Meeting people where they are at is something you hear a lot of people involved in harm reduction say about their work, and the Missouri Network for Opiate Reform and Recovery (MoNetwork) has a unique way of doing that.
Harm reduction is the practice of providing people with substance use disorder with the knowledge and resources to minimize the negative effects that can come with drug use. The Missouri Network for Opiate Reform and Recovery follows a hybrid model center where they offer recovery support for people who want to become sober and by providing services for people who are actively using.
The Recovery Community Center also offers other services to the community like employment assistance, acupuncture and different narcotics anonymous programs to name a few.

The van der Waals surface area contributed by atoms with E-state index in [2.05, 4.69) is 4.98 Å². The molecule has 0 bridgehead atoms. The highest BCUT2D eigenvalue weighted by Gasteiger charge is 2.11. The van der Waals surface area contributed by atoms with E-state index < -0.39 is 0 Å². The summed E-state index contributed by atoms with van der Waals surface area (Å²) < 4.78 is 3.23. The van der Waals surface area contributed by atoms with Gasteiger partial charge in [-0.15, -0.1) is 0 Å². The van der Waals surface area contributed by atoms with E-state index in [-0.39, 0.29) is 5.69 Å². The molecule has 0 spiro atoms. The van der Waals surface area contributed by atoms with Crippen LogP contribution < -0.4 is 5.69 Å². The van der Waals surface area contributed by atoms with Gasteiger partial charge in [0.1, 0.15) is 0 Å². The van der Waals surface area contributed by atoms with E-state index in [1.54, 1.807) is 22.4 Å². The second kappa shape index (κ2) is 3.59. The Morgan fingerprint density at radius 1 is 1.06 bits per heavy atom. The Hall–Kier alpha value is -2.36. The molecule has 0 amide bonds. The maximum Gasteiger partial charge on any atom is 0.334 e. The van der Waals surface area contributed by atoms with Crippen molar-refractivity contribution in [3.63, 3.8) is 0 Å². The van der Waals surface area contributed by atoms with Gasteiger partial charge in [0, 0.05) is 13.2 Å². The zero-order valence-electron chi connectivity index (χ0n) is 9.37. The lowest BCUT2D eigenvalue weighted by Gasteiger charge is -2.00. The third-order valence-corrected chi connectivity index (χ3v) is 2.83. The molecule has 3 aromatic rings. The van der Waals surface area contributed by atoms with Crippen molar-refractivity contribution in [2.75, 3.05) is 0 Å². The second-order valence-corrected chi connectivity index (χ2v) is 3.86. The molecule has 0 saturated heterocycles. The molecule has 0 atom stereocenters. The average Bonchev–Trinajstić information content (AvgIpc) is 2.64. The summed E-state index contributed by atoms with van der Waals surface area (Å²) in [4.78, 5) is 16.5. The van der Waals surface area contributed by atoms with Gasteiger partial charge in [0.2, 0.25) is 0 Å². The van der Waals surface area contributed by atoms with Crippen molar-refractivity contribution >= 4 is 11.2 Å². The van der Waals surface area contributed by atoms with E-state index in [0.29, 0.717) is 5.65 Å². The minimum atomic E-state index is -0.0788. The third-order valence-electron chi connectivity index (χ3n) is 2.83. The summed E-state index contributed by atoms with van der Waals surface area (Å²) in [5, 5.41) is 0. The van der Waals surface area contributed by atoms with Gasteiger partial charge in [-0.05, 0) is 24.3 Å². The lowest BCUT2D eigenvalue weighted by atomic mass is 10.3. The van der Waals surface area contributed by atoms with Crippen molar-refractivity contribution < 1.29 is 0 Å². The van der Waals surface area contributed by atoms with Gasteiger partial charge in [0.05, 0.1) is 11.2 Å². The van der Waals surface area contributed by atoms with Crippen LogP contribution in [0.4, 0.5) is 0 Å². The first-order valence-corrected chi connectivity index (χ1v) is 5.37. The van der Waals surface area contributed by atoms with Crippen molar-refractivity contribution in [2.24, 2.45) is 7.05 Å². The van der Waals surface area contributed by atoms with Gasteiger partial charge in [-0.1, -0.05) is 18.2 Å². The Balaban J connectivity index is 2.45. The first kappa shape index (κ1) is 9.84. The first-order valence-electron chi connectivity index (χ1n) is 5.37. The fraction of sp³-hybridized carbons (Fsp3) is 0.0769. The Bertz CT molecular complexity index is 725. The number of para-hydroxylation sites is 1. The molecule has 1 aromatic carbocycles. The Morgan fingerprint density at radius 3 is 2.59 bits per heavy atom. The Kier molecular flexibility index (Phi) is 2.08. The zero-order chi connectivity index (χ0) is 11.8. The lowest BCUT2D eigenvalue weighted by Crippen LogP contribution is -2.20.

Cheryl Strahm is a nursing instructor at St. Louis Community College and a volunteer with Hope for Tomorrow doing street outreach. On Wednesday, Oct. 30, 2019, Strahm was offering wound care for people coming into the Missouri Network for Opiate Reform and Recovery. She became involved with helping people with substance use disorder after her daughter overdosed at her home and physicians at the hospital did not offer treatment, but told her to go to rehab.
One obstacle in the way for Mo Netowrk and other harm reduction organizations like them is that needle exchange programs are illegal in Missouri. As of Summer 2019, a bill that would allow needle exchanges was introduced in the House of Representatives. The bill was never signed into law.
In order to reach people that do not have access to transportation to the Recovery Community Center, peer support specialist Miles Hoffman drives an ambulance that has been converted to bring harm reduction services to different parts of St. Louis city.